Low-end 'Enchilada' spices up Sun server line

Scott McNealy likes it hot...
Written by Stephen Shankland, Contributor

Scott McNealy likes it hot...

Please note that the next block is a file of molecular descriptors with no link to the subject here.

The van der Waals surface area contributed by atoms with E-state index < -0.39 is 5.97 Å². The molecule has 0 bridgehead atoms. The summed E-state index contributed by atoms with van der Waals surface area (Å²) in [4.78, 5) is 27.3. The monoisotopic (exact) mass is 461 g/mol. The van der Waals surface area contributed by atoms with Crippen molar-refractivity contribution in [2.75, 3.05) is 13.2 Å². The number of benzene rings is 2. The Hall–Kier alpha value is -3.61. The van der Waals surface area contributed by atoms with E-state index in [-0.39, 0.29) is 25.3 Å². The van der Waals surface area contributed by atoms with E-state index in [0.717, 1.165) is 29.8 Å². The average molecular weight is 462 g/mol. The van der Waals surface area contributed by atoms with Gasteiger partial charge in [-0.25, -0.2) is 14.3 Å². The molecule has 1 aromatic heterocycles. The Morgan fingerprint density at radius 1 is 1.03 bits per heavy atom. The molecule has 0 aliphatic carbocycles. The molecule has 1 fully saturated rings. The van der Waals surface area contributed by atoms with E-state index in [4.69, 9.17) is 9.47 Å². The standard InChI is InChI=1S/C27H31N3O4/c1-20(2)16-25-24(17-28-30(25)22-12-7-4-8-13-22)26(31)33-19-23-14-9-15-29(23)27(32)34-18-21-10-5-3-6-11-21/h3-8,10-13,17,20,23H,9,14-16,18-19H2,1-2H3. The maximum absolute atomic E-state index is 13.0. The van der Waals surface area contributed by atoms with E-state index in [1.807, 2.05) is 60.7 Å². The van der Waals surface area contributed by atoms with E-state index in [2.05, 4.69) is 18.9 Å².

As part of a multi-product launch on Tuesday, Sun Microsystems will add two new Unix servers code-named Enchilada to its line-up, low-end models that are the first systems to use the new UltraSparc IIIi "Jalapeno" processor. The two-processor Sun Fire V210 and V240 systems, with prices dipping below $3,000, (about £1,890) are a sign that Sun is fighting as hard as ever to stave off the onslaught of Intel-based machines from Dell Computer, Hewlett-Packard and IBM. Although the company hedged its bets by introducing its own servers with chips from Intel and later AMD, it's still trying to keep as many customers as possible buying its UltraSparc machines. "The V210 and V240 are a good move to keep (competitors) from poaching their customer base," said Giga Information Group analyst Richard Fichera. The new servers will be unfurled at a press event in San Francisco on Tuesday. Sun also plans to debut a new direction for its services arm, bolster its software products, update a midrange storage system and unveil several new product bundles. The deluge of products is the second batch unveiled under a new quarterly announcement plan. Chief executive Scott McNealy is trying to coax customers to focus on fully assembled computers rather than parts and software packages. McNealy, the son of a Detroit automaker executive, likens the process to the annual rollout of new car models, arguing that customers don't care about the arrival of new piston rings. But the fact remains that individual components do have a bearing on the success or failure of a product. One of the most important components to be unveiled this week is the UltraSparc IIIi processor, the spearhead in Sun's defence against low-priced machines sporting Intel Xeon processors. The UltraSparc IIIi is built by Texas Instruments on a new 130-nanometer manufacturing process that uses 300mm silicon crystals, a process that permits each chip to have higher speeds, lower power consumption and more circuitry. With the UltraSparc IIIi, Sun integrated high-speed cache memory that with the UltraSparc III remains separate and consequently more expensive to manufacture. "This should give them a much-needed boost in performance and lower cost at the low end," said Insight 64 analyst Nathan Brookwood. "The forthcoming UltraSparc IV can help them at the high end." That chip, which squeezes two UltraSparc III processor cores onto the same slice of silicon, is due in servers later this year. Industry analysts are keenly watching such products for evidence that Sun is moving from the defensive to the offensive. Sun led the Unix server charge in the late 1990s, capitalising on booming demand triggered by internet spending and flush corporate coffers while competitors such as HP that had emphasised Windows servers missed out. But IBM and HP reinvigorated their Unix lines at the same time that the internet bubble burst and Sun's quarterly revenues plunged from about $5bn to $3bn. After two major rounds of layoffs, Sun is regaining some of its poise, but the company still isn't back to its old form, some believe. "They're in a reactive mode still. They're getting back into that (assertive) territory, but they're not there yet," Fichera said. Sun points to features in the V210 and V240 systems - which are rack-mounted models 1.75- and 3.5-inches thick, respectively - as evidence the company is ahead of the curve. For one thing, each has four 1-gigabit-per-second Ethernet ports built in, said Souheil Saliba, vice president of marketing for Sun's volume server products group. Each can accept a specialised $695 "daughtercard" with chips to accelerate encrypted web page transactions but that doesn't take up an extra expansion slot. A systems' individual personality is stored on a card that can be moved from one server to another. And the machines include hardware that administrators switch off and on and take other actions remotely. A low-end system costs $2,995, but the "sweet spot" where customers are expected to be most interested will be two-processor machines with 2GB of memory that cost about $5,800, Saliba said. The V240 accommodates more hard drives and expansion slots than the V210. The V240 can also hold a maximum of 8GB compared to the 4GB limit with the V210. Future upgrades will double the capacity to 16GB and 8GB, respectively. Sun plans use the Jalapeno chip in a forthcoming four-processor system code-named Chalupa, Saliba said. Faster versions of Jalapeno are expected at 1.2GHz, 1.4GHz, 1.6GHz and beyond, he added. But the Enchilada systems, originally expected at the end of 2002 according to Saliba, arrived a few months late while Sun was vulnerable to competition. "Where we have struggled a bit is (with) a two-processor, 1U (1.75-inch thick) and two-processor, 2U (3.5-inch thick) box that are aggressively priced against the Intel servers from Dell, HP and IBM," Saliba said. The market for low-end and thin "blade" systems is not only one of the fastest-growing segments, it's also becoming more important as the systems assume critical responsibilities once reserved for high-end machines, said IDC analyst Mark Melenovsky. That importance is the result of the gradual maturing of technologies such as Sun's N1 for grouping servers into pools of efficient computing power and Oracle's 9i RAC edition that splits a database across several low-end machines. "When we look at... the advances being made in management and clustering, our projections are that these low-end and modular systems are going to represent about half the spending on servers in the next three or four years," Melenovsky said. Sun also will announce new features to midrange and high-end servers on Tuesday. Some servers will be able to detect failing components and shut them down before they crash the server, a feature that will arrive in the Sun Fire 3800, 4800 and 6800 on April 25 and the 12K and 15K machines later in 2003. Higher-end systems also figure in a number of new services Sun is introducing to help customers build common parts of a computing infrastructure. These services show how to pick appropriate Sun technology to accomplish tasks such as building a backup data centre dozens of miles away from a primary site; setting up an email system that can respond to surging demand; consolidating many lower-end servers onto fewer higher-end ones; and designing systems with sophisticated ways to authenticate computer users. While those services continue in Sun's current direction, the company also is branching out, said Vivek Joshi, vice president of marketing and strategy for Sun services. "Our intent is very different from a year ago or six months ago," Joshi said. For one thing, Sun will be doing more services work directly with customers it once left to business partners such as EDS. On the other, Sun will work to embrace non-Sun equipment it formerly shunned, Joshi said. "We're moving from a Sun-Solaris-only (approach) to heterogeneous," he said. Where Sun previously would try to coax customers away from Windows servers, for example, "We'll take accountability for the whole thing", relying on business partners to support the non-Sun equipment, he said. In addition, Sun will promote services for "utility pricing", in which customers are charged for the computing capacity they actually use. "Invariably most people overprovision. They provision for peaks and beyond. That means massive capital assets are locket up, unused," Joshi said. New financing mechanisms support the utility service. "Most companies want to move (computing costs) from being a capital asset purchase to an expense-based item," Joshi said. Though Sun has long scorned services as an expensive way to cope with problems better solved with technology, the company's services revenue has grown more than 25 percent per year since 1994, and the company is beginning to place a higher priority on it, Joshi said. It's important for Sun to change, said Technology Business Research analyst Humberto Andrade. "They're struggling to realise that services are supposed to drive (hardware) sales, not the other way around," he said. "I believe they are at least one year or 18 months behind HP and three years behind IBM." Stephen Shankland writes for News.com